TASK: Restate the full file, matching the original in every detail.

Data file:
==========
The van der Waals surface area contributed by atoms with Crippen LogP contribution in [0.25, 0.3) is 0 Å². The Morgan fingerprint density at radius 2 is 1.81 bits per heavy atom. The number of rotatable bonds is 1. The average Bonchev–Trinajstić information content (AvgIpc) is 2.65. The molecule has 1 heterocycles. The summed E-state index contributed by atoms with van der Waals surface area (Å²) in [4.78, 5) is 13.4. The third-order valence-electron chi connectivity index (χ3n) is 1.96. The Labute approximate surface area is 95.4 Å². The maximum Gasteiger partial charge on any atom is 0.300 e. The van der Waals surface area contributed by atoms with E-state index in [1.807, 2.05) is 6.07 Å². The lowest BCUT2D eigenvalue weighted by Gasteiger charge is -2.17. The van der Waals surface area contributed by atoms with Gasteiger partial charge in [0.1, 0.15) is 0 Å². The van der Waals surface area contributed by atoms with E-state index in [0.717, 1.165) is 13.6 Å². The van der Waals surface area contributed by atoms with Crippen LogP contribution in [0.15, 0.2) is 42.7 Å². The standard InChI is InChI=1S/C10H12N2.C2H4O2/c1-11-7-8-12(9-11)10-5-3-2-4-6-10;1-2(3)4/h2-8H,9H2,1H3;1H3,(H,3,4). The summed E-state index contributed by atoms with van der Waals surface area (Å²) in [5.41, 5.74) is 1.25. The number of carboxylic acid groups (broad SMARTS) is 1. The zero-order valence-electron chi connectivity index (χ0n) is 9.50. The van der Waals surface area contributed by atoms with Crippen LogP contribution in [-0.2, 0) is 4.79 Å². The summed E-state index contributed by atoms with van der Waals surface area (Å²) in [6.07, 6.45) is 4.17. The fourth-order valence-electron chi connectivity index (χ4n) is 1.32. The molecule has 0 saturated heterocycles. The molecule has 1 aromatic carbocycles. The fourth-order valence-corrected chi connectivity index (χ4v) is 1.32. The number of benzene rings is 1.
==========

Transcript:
The van der Waals surface area contributed by atoms with Crippen LogP contribution in [0.25, 0.3) is 0 Å². The Morgan fingerprint density at radius 2 is 1.81 bits per heavy atom. The number of rotatable bonds is 1. The average Bonchev–Trinajstić information content (AvgIpc) is 2.65. The molecule has 1 heterocycles. The summed E-state index contributed by atoms with van der Waals surface area (Å²) in [4.78, 5) is 13.4. The third-order valence-electron chi connectivity index (χ3n) is 1.96. The Labute approximate surface area is 95.4 Å². The maximum Gasteiger partial charge on any atom is 0.300 e. The van der Waals surface area contributed by atoms with E-state index in [1.807, 2.05) is 6.07 Å². The lowest BCUT2D eigenvalue weighted by Gasteiger charge is -2.17. The van der Waals surface area contributed by atoms with Gasteiger partial charge in [0.1, 0.15) is 0 Å². The van der Waals surface area contributed by atoms with E-state index in [0.717, 1.165) is 13.6 Å². The van der Waals surface area contributed by atoms with Crippen LogP contribution in [0.15, 0.2) is 42.7 Å². The standard InChI is InChI=1S/C10H12N2.C2H4O2/c1-11-7-8-12(9-11)10-5-3-2-4-6-10;1-2(3)4/h2-8H,9H2,1H3;1H3,(H,3,4). The summed E-state index contributed by atoms with van der Waals surface area (Å²) in [5.41, 5.74) is 1.25. The number of carboxylic acid groups (broad SMARTS) is 1. The zero-order valence-electron chi connectivity index (χ0n) is 9.50. The van der Waals surface area contributed by atoms with Crippen LogP contribution in [-0.2, 0) is 4.79 Å². The summed E-state index contributed by atoms with van der Waals surface area (Å²) in [6.07, 6.45) is 4.17. The fourth-order valence-electron chi connectivity index (χ4n) is 1.32. The molecule has 0 saturated heterocycles. The molecule has 1 aromatic carbocycles. The fourth-order valence-corrected chi connectivity index (χ4v) is 1.32. The number of benzene rings is 1.